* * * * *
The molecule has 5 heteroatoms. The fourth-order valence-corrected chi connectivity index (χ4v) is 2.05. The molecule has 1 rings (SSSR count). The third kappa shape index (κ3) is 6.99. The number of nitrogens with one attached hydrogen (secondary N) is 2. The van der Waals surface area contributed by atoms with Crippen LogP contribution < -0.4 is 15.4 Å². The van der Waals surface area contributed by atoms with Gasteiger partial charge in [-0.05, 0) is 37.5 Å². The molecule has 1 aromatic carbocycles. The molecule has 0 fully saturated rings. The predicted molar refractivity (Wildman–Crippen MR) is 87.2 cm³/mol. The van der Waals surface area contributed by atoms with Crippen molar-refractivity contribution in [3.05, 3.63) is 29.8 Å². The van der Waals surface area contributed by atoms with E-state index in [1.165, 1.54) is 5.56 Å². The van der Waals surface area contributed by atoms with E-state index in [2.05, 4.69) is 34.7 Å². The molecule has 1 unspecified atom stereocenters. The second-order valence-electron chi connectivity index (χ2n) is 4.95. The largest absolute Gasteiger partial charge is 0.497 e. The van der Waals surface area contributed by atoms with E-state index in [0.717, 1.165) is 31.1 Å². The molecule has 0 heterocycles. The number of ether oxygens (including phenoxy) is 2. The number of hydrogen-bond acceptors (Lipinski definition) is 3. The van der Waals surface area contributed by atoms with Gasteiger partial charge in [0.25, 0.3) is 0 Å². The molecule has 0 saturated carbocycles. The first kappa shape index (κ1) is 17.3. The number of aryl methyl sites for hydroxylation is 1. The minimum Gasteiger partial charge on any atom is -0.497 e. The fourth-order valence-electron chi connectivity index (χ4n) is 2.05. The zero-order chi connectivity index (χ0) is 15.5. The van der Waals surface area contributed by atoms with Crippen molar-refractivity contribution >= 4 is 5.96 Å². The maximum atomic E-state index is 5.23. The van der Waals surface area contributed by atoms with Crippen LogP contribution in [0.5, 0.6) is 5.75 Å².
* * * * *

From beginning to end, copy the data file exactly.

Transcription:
The molecule has 5 heteroatoms. The fourth-order valence-corrected chi connectivity index (χ4v) is 2.05. The molecule has 1 rings (SSSR count). The third kappa shape index (κ3) is 6.99. The number of nitrogens with one attached hydrogen (secondary N) is 2. The van der Waals surface area contributed by atoms with Crippen LogP contribution < -0.4 is 15.4 Å². The van der Waals surface area contributed by atoms with Gasteiger partial charge in [-0.05, 0) is 37.5 Å². The molecule has 1 aromatic carbocycles. The molecule has 0 fully saturated rings. The predicted molar refractivity (Wildman–Crippen MR) is 87.2 cm³/mol. The van der Waals surface area contributed by atoms with Crippen molar-refractivity contribution in [3.05, 3.63) is 29.8 Å². The van der Waals surface area contributed by atoms with E-state index in [1.165, 1.54) is 5.56 Å². The van der Waals surface area contributed by atoms with E-state index in [2.05, 4.69) is 34.7 Å². The molecule has 1 unspecified atom stereocenters. The second-order valence-electron chi connectivity index (χ2n) is 4.95. The largest absolute Gasteiger partial charge is 0.497 e. The van der Waals surface area contributed by atoms with E-state index in [0.717, 1.165) is 31.1 Å². The molecule has 0 heterocycles. The number of ether oxygens (including phenoxy) is 2. The number of hydrogen-bond acceptors (Lipinski definition) is 3. The van der Waals surface area contributed by atoms with Gasteiger partial charge in [0.25, 0.3) is 0 Å². The molecule has 0 saturated carbocycles. The first kappa shape index (κ1) is 17.3. The number of aryl methyl sites for hydroxylation is 1. The minimum Gasteiger partial charge on any atom is -0.497 e. The fourth-order valence-electron chi connectivity index (χ4n) is 2.05. The zero-order chi connectivity index (χ0) is 15.5. The van der Waals surface area contributed by atoms with Crippen molar-refractivity contribution >= 4 is 5.96 Å². The maximum atomic E-state index is 5.23. The van der Waals surface area contributed by atoms with Crippen LogP contribution in [0.5, 0.6) is 5.75 Å².